Gbenga Ajilore, Center for American Progress


Being part of the NEA for 20 years and then being able to become President of this great institution is just wonderful I mean it’s kind of the
culmination of annual presidential that had that address and to be able to get a
good address like that and get a standing ovation it’s incredible. So the
key is to stay strong. This is a tough field, and it’s not a welcoming field, but
there are good people there are good networks and that was what the NEA is.
NEA is that safe space is that’s and we’re not just like you know coddling
people. We are strong and try to push people to be better, but we know how
tough the field is and the NEA is a place for you to be able to kind of be
yourself and to also be inspired. So I was introduced to the NEA by my mentor Rhonda Sharpe. I went to the conference’s annual conference and she brought me to the NEA reception and I went to the NEA Presidential Address and there I saw a lot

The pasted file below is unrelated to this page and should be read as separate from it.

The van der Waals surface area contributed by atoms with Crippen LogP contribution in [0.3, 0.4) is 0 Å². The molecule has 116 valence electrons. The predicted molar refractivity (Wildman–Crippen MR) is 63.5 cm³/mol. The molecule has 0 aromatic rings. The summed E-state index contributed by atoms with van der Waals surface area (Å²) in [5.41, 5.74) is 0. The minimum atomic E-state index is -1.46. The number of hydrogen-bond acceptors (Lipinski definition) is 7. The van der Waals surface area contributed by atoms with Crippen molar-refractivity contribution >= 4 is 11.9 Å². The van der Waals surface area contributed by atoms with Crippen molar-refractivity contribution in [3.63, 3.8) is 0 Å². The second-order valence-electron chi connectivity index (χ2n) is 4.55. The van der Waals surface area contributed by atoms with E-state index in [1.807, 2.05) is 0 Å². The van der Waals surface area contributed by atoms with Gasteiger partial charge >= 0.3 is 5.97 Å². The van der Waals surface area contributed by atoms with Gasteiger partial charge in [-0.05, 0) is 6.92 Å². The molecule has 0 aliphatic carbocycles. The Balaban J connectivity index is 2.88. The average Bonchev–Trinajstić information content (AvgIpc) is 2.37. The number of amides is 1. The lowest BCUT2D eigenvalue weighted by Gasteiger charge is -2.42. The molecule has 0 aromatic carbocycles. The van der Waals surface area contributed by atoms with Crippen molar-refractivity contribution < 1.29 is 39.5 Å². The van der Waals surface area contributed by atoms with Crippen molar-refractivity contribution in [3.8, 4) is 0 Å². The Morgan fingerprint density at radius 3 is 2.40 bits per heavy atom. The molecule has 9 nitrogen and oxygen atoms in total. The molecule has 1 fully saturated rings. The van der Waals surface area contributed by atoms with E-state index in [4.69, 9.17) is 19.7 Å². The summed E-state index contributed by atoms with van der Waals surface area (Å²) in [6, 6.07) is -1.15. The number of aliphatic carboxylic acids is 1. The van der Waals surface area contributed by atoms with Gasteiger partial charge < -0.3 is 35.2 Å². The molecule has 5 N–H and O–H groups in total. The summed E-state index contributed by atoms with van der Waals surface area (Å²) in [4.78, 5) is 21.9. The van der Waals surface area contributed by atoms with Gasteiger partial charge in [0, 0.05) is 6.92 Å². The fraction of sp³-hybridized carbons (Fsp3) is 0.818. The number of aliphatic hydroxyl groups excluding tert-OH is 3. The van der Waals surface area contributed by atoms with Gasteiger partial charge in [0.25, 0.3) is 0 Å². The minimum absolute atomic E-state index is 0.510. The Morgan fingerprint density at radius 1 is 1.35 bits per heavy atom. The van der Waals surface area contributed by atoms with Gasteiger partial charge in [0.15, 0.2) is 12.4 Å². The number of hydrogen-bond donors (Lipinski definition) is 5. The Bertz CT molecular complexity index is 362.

of Black economists that I had never been exposed to before. And so I’ve been
coming every year and then learning more and more, developing my network and now a lot of those people have been helping me strive to get to where I am now. So I’m a senior economist at the Center for American Progress. I work on an economic policy team writing columns, issue briefs and reports. I would actually like to see
the NEA have a few more journals and then also to have actually a more
diverse group so more like a diverse membership so that’s not just a group of
Black economists but the group of economists who work on the issues that
are important for marginalized groups. The best part of being president is
to be able to kind of shape where this to know where the institution’s been
and to shape the future for us. So my term ends in four weeks
and then my biggest plan was to kind of recruit undergraduate students and
developing regional student chapters is going to help do that. So we’ve started
one in Atlanta right now and we’re gonna work on the DC area and hopefully have it
spread out for the next couple of years

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